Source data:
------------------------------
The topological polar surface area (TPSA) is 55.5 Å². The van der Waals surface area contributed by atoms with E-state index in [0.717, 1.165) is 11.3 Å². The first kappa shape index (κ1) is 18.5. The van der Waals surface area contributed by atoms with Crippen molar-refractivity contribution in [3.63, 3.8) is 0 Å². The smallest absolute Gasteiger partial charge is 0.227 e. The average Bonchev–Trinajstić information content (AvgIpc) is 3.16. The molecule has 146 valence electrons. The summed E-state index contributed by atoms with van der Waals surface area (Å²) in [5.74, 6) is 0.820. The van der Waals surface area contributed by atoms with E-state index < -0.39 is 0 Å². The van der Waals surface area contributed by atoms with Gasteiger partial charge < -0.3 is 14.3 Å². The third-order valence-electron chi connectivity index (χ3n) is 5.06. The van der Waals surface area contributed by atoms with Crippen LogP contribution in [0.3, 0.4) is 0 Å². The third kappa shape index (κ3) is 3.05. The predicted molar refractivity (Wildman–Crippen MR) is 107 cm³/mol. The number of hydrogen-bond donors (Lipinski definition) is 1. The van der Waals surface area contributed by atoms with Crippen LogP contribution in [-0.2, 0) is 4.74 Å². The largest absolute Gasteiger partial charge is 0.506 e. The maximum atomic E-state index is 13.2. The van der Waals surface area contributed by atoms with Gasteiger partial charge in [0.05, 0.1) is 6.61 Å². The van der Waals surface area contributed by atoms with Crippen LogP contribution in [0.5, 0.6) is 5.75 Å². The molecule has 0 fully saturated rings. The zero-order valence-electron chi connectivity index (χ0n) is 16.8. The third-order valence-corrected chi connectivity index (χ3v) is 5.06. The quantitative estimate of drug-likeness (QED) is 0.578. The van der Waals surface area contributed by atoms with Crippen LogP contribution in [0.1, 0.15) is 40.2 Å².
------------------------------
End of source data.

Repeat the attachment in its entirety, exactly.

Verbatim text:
The topological polar surface area (TPSA) is 55.5 Å². The van der Waals surface area contributed by atoms with E-state index in [0.717, 1.165) is 11.3 Å². The first kappa shape index (κ1) is 18.5. The van der Waals surface area contributed by atoms with Crippen molar-refractivity contribution in [3.63, 3.8) is 0 Å². The smallest absolute Gasteiger partial charge is 0.227 e. The average Bonchev–Trinajstić information content (AvgIpc) is 3.16. The molecule has 146 valence electrons. The summed E-state index contributed by atoms with van der Waals surface area (Å²) in [5.74, 6) is 0.820. The van der Waals surface area contributed by atoms with E-state index < -0.39 is 0 Å². The van der Waals surface area contributed by atoms with Gasteiger partial charge < -0.3 is 14.3 Å². The third-order valence-electron chi connectivity index (χ3n) is 5.06. The van der Waals surface area contributed by atoms with Crippen LogP contribution in [0.3, 0.4) is 0 Å². The third kappa shape index (κ3) is 3.05. The predicted molar refractivity (Wildman–Crippen MR) is 107 cm³/mol. The number of hydrogen-bond donors (Lipinski definition) is 1. The van der Waals surface area contributed by atoms with Crippen LogP contribution in [-0.2, 0) is 4.74 Å². The largest absolute Gasteiger partial charge is 0.506 e. The maximum atomic E-state index is 13.2. The van der Waals surface area contributed by atoms with Gasteiger partial charge in [0.05, 0.1) is 6.61 Å². The van der Waals surface area contributed by atoms with Crippen LogP contribution in [0.5, 0.6) is 5.75 Å². The molecule has 0 fully saturated rings. The zero-order valence-electron chi connectivity index (χ0n) is 16.8. The third-order valence-corrected chi connectivity index (χ3v) is 5.06. The quantitative estimate of drug-likeness (QED) is 0.578. The van der Waals surface area contributed by atoms with Crippen LogP contribution in [0.1, 0.15) is 40.2 Å².